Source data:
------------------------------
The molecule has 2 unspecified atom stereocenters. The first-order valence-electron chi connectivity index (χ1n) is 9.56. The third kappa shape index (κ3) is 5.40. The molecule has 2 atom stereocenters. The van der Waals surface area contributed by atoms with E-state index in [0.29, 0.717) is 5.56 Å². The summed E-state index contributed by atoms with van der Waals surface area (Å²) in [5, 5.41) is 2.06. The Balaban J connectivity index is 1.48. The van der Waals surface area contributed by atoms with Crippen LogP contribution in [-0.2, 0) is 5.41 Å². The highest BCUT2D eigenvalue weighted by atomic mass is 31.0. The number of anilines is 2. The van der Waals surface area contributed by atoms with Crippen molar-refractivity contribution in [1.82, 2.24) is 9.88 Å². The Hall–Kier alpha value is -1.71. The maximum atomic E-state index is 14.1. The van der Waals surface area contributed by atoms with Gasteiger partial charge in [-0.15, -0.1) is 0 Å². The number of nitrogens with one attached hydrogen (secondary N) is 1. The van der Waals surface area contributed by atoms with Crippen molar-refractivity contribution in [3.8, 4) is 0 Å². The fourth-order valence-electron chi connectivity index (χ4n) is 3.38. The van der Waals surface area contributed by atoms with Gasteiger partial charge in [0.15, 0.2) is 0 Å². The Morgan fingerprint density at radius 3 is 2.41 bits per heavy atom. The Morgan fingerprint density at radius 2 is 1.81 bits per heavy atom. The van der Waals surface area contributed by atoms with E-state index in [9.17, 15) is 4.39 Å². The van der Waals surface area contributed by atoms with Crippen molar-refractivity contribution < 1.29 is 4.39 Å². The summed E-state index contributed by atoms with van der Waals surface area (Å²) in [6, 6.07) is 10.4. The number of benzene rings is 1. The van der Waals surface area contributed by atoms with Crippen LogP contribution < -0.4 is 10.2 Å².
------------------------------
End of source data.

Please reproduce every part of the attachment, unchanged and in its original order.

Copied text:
The molecule has 2 unspecified atom stereocenters. The first-order valence-electron chi connectivity index (χ1n) is 9.56. The third kappa shape index (κ3) is 5.40. The molecule has 2 atom stereocenters. The van der Waals surface area contributed by atoms with E-state index in [0.29, 0.717) is 5.56 Å². The summed E-state index contributed by atoms with van der Waals surface area (Å²) in [5, 5.41) is 2.06. The Balaban J connectivity index is 1.48. The van der Waals surface area contributed by atoms with Crippen LogP contribution in [-0.2, 0) is 5.41 Å². The highest BCUT2D eigenvalue weighted by atomic mass is 31.0. The number of anilines is 2. The van der Waals surface area contributed by atoms with Crippen molar-refractivity contribution in [1.82, 2.24) is 9.88 Å². The Hall–Kier alpha value is -1.71. The maximum atomic E-state index is 14.1. The van der Waals surface area contributed by atoms with Gasteiger partial charge in [-0.15, -0.1) is 0 Å². The number of nitrogens with one attached hydrogen (secondary N) is 1. The van der Waals surface area contributed by atoms with Crippen molar-refractivity contribution in [3.8, 4) is 0 Å². The fourth-order valence-electron chi connectivity index (χ4n) is 3.38. The van der Waals surface area contributed by atoms with Gasteiger partial charge in [0.15, 0.2) is 0 Å². The Morgan fingerprint density at radius 3 is 2.41 bits per heavy atom. The Morgan fingerprint density at radius 2 is 1.81 bits per heavy atom. The van der Waals surface area contributed by atoms with E-state index in [9.17, 15) is 4.39 Å². The van der Waals surface area contributed by atoms with Crippen molar-refractivity contribution < 1.29 is 4.39 Å². The summed E-state index contributed by atoms with van der Waals surface area (Å²) in [6, 6.07) is 10.4. The number of benzene rings is 1. The van der Waals surface area contributed by atoms with Crippen LogP contribution < -0.4 is 10.2 Å².